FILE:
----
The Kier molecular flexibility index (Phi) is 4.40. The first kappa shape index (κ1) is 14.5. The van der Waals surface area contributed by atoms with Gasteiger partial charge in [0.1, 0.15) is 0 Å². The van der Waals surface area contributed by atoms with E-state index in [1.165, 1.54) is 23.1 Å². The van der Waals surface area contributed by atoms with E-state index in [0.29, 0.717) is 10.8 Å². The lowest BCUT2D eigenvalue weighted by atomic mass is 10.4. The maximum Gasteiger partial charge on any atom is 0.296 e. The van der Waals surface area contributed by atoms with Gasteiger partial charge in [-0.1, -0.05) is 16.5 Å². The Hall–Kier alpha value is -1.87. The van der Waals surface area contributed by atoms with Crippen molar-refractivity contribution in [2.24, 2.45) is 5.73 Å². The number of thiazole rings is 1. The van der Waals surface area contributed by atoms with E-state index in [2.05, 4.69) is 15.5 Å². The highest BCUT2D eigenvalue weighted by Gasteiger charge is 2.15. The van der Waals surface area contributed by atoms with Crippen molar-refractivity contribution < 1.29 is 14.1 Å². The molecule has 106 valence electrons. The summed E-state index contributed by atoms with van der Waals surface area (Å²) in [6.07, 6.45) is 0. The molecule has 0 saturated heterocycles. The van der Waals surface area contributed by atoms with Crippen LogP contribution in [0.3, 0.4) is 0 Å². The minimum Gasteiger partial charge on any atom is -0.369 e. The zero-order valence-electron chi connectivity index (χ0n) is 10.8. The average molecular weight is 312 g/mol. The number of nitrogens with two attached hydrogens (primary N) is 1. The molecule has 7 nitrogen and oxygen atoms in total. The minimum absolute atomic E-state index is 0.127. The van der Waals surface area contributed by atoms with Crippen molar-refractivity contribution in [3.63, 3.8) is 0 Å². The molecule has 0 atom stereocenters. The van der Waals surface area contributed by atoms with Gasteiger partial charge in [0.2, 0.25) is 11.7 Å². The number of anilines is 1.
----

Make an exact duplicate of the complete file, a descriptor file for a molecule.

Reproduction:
The Kier molecular flexibility index (Phi) is 4.40. The first kappa shape index (κ1) is 14.5. The van der Waals surface area contributed by atoms with Gasteiger partial charge in [0.1, 0.15) is 0 Å². The van der Waals surface area contributed by atoms with E-state index in [1.165, 1.54) is 23.1 Å². The van der Waals surface area contributed by atoms with E-state index in [0.29, 0.717) is 10.8 Å². The lowest BCUT2D eigenvalue weighted by atomic mass is 10.4. The maximum Gasteiger partial charge on any atom is 0.296 e. The van der Waals surface area contributed by atoms with Gasteiger partial charge in [-0.1, -0.05) is 16.5 Å². The Hall–Kier alpha value is -1.87. The van der Waals surface area contributed by atoms with Crippen molar-refractivity contribution in [2.24, 2.45) is 5.73 Å². The number of thiazole rings is 1. The van der Waals surface area contributed by atoms with E-state index in [2.05, 4.69) is 15.5 Å². The highest BCUT2D eigenvalue weighted by Gasteiger charge is 2.15. The van der Waals surface area contributed by atoms with Crippen molar-refractivity contribution < 1.29 is 14.1 Å². The molecule has 106 valence electrons. The summed E-state index contributed by atoms with van der Waals surface area (Å²) in [6.07, 6.45) is 0. The molecule has 0 saturated heterocycles. The van der Waals surface area contributed by atoms with Crippen LogP contribution in [0.3, 0.4) is 0 Å². The minimum Gasteiger partial charge on any atom is -0.369 e. The zero-order valence-electron chi connectivity index (χ0n) is 10.8. The average molecular weight is 312 g/mol. The number of nitrogens with two attached hydrogens (primary N) is 1. The molecule has 7 nitrogen and oxygen atoms in total. The minimum absolute atomic E-state index is 0.127. The van der Waals surface area contributed by atoms with Crippen molar-refractivity contribution in [3.63, 3.8) is 0 Å². The molecule has 0 atom stereocenters. The van der Waals surface area contributed by atoms with Gasteiger partial charge in [0.2, 0.25) is 11.7 Å². The number of anilines is 1.